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Takayasu’s arteritis

Assessment of Takayasu’s arteritis activity by ultrasound localization microscopy

The team at the leading center for rare vascular diseases of the Georges-Pompidou European Hospital, Inserm and Paris Cité University published its work in the journal eBioMedicine in March 2023.

Takayasu’s arteritis
10 Aug 2023

Takayasu’s arteritis is an inflammatory disease of the blood vessels located in the aorta and its cervical and visceral branches and on the upper limbs. This rare disease affects 1,000 patients under the age of 50 in France, at a ratio of eight women for every man. It predominantly affects women and has been dubbed “pulseless disease,” because as it impacts subclavian arteries, it prevents any pulse being detected at the wrist. It is complicated by arterial stenoses and sometimes aneurysms.

Patients are generally monitored for 30 to 35 years, until they reach menopause, at which point the disease very often disappears. They are treated generally with anti-inflammatory drugs and antibody-based biotherapies that target inflammation molecules. But this gives rise to a number of problems. “The difficulty is in assessing inflammation of abnormally thickened arteries,” said Professor Tristan Mirault, Professor of Vascular Medicine at the Paris Cité University and Team Coordinator at the leading center for rare vascular diseases of the Georges-Pompidou European Hospital. “Female patients require a scan or MRI every three to six months. But these tools emit radiation, are expensive and not widely available.”

Scans are currently little used for this indication. However, ultrasound localization microscopy (ULM), based on ultrafast ultrasound imaging of circulating microbubbles, can image micron-sized microvascular blood flows in vivo down to the micron scale. The research team has thus sought to show that ULM can provide imaging markers to assess Takayasu’s arteritis activity. The team therefore relied on an innovation developed in the Physics for Medicinelaboratory at ESPCI Paris (Graduate School of Industrial Physics and Chemistry in Paris), led by physicists Mickael Tanter and Mathieu Pernot. They have developed a super-high-resolution ultrasound technology that goes beyond what can be seen with the naked eye.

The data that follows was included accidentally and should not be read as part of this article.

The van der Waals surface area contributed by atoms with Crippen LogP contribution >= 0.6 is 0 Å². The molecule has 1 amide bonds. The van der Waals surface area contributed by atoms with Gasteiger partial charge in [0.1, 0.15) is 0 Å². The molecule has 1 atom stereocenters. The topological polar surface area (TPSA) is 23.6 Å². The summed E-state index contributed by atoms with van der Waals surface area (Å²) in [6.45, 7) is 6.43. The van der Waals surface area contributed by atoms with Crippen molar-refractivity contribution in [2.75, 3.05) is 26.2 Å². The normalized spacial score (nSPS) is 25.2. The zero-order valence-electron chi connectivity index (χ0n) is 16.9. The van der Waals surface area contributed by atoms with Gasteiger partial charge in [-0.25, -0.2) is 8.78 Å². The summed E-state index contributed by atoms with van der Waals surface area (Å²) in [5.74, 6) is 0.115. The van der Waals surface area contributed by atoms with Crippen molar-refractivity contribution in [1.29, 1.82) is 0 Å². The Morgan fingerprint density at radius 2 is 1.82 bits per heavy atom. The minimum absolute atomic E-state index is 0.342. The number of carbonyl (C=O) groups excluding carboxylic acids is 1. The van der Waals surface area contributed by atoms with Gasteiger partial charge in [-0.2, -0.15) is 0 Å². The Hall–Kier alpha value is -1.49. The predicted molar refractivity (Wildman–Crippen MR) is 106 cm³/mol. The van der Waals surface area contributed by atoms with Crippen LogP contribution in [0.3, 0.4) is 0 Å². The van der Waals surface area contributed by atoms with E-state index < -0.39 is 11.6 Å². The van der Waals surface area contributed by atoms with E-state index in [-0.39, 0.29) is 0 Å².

“If this new ultrasound localization microscopy process (ULM) becomes easily accessible, we will be able to carry out scans to assess arterial wall inflammation using microbubbles. It is non-irradiating, low cost and very easy to access, as France has a huge number of scanning devices,” Professor Tristan Mirault, Team Coordinator at the leading center for rare vascular diseases of Georges-Pompidou European Hospital, Inserm and Paris Cité University.

This technique gives an idea of the vascularization of arteries and of their inflammation. The process has been applied on 16 male or female patients suffering from Takayasu’s arteritis. An initial traditional assessment was carried out to determine if the disease was in the active phase or not; then scans were used via the injection of microbubbles and the super-resolution technique. “We know that air reflects ultrasound very well, so we inject a liquid with microbubbles into the artery.”

SonoVue, an ultrasound contrast agent, contains tiny bubbles filled with sulfur hexafluoride gas. “We can then follow the progress of these bubbles in the artery wall and plot their route,” Professor Mirault added. Using the super-resolution technique, “we have observed the passage of the bubbles in the carotid artery walls, and have quantified, tracked and measured them.This was the first time this had been done!” the study coordinator reported.

The number of circulating microbubbles detected per second in the wall was 10 in quiescent cases versus 121 in active cases, with a mean velocity of 40.5 mm/s in active cases.

After the article was published in the March issue of the journal eBioMedicine, a number of manufacturers showed an interest in this new technique. Its field of investigation is indeed very wide as it can also be applied to tumor ultrasounds (kidneys, brain, thyroid, breasts, prostate, cutaneous tumors, etc.).

The results of another study, ULTRAVASC, are expected to be published by the end of the year. The same technology was used, but this time for atherosclerotic plaques in the carotid arteries. These can lead to stenoses, which may be operated upon to prevent stroke or to avoid recurrence. Plaque vascularization values will be compared with those found in histology. Fifty patients took part in the study. This plaque vascularization could serve as a marker of vulnerability for it and predict stroke-like complications.

Link to the study :

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